A question no one’s asked out loud with regard to the ongoing Illinois state budget negotiations is what happens if — or when — the state becomes unable or unwilling to pay its bills a few years down the road.
It’s clearly on the minds of investors who own Illinois debt: The price of the state’s bonds has been falling and the rating agencies recently downgraded its debt to just one step above junk. Both of these are proximate responses to the state’s budget impasse, which is entering its third year.
But another reason for the growing wariness of investors toward Illinois debt emanates from developments in Puerto Rico, which asked for and received legislation from the federal government to assist with its debt burden.
The recent budget put together by the island’s government- — with the blessing of the congressionally appointed Fiscal Oversight Board — revealed that the commonwealth’s plan to reform its finances is to simply stiff its bondholders. The island’s pensioners are largely held harmless and all other expenditures actually increase.
While bondholders fear — and Illinois’ pensioners would presumably welcome — a similar resolution should Illinois go bust, the more important precedent established by Puerto Rico is that when the federal government gets involved, the state’s constitution will get tossed aside. And that should worry both pensioners and taxpayers.
Its residents had better hope not.
Puerto Rico’s constitution explicitly declares that its general-obligation bondholders are to be paid ahead of all other obligations. This seemingly iron-clad promise was one reason why it could borrow money for so long at such low rates despite its deteriorating fiscal health. However, more than $2 billion in annual interest payments — 80 percent of what’s due in 2017 — will now be forgone for at least the next five years, constitution be damned.
Illinois’ constitution does not have such a promise to its bondholders, presumably because there is no mechanism for a state to default on its bonds, and none has done so since the Depression. However, Illinois’ constitution does expressly prohibit the state from impairing promised benefits to either current or future pensioners.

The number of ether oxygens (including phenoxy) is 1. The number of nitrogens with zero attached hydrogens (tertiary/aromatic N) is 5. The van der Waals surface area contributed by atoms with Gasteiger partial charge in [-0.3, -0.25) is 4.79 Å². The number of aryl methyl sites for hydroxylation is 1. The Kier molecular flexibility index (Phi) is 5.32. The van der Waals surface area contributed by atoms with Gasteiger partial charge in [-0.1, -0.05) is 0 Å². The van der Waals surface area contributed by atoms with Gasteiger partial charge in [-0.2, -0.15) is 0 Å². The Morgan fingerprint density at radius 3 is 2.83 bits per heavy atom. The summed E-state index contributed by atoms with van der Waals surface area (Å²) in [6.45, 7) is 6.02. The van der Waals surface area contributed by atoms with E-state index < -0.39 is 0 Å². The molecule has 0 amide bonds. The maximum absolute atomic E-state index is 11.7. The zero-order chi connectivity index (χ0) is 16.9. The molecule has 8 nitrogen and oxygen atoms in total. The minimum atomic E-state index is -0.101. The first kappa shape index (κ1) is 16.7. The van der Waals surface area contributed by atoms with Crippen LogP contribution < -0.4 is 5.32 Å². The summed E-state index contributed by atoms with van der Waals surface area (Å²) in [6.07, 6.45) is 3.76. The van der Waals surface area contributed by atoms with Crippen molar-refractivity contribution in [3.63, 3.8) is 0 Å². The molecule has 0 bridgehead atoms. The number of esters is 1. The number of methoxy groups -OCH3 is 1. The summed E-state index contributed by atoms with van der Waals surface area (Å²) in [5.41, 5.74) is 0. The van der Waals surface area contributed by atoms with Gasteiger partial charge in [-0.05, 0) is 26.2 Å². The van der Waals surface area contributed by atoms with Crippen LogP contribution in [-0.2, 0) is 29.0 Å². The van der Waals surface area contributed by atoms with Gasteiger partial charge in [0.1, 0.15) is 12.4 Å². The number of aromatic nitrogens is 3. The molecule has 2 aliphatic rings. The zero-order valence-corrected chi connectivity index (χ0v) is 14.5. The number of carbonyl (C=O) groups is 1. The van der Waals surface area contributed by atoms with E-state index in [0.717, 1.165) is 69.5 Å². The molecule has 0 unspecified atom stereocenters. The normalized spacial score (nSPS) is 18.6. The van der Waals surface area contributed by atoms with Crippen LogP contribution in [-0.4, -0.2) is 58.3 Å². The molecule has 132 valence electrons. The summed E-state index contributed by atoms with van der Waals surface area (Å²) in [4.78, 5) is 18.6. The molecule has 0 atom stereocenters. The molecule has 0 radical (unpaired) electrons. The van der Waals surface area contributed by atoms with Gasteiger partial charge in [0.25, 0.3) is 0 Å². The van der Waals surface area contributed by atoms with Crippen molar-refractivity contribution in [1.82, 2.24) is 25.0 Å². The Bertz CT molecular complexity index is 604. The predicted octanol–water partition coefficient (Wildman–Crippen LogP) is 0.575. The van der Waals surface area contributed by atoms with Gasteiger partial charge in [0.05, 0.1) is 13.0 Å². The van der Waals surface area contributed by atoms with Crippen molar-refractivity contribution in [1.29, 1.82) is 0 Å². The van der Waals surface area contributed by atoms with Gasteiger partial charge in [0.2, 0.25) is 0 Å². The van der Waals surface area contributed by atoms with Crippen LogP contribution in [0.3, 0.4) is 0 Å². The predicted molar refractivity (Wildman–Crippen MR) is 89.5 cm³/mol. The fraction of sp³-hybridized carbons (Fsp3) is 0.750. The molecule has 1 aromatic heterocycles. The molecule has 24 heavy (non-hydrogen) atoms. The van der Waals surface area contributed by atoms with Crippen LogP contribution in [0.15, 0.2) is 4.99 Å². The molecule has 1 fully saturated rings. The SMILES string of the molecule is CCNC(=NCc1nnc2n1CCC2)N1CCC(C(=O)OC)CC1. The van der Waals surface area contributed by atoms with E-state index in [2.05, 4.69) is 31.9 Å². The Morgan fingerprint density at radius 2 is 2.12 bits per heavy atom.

If the federal government were to intervene in an Illinois budget crisis, it’s likely that its bondholders will take a hit, but it is also likely that its rigid state pension protections and prohibition of progressive taxation would be on the table as well — both of which the state constitution expressly protects.
Such a scenario may not be too far away: The next recession-cum-stock market correction will cause the state’s tax revenues — as well as its pension fund value — to fall precipitously, the latter probably to a point where no achievable rate of return on the remaining pension funds could achieve solvency. Such a development could make it impossible for the state to borrow money at any rate, and the federal government would be forced to intervene. Should that occur, it’s a safe bet that everyone will share in the pain — taxpayers, bondholders, and public pensioners alike.
The best case for current and former state workers in such a scenario would be the pension reform bill invalidated by the State Supreme Court in 2015, which ended automatic cost of living increases, increased the retirement age and changed the determination of a worker’s final salary for determining pension benefits. But it is easy to see pension adjustments going much further — perhaps via an ex post reduction of benefits of those who spiked their final salaries to boost pensions or a diminution of benefits for those with two or more state pensions.
And once the feds jettison the prohibition on progressive tax rates, Illinois will doubtless come to resemble New Jersey, with top marginal income tax rates approaching 10 percent.
Investors are right to be wary of holding Illinois bonds, but the real lesson from Puerto Rico’s fiscal crisis is that constitutional promises mean nothing once the federal government intercedes. The state’s pensioners and taxpayers should be as worried as the state’s bondholders.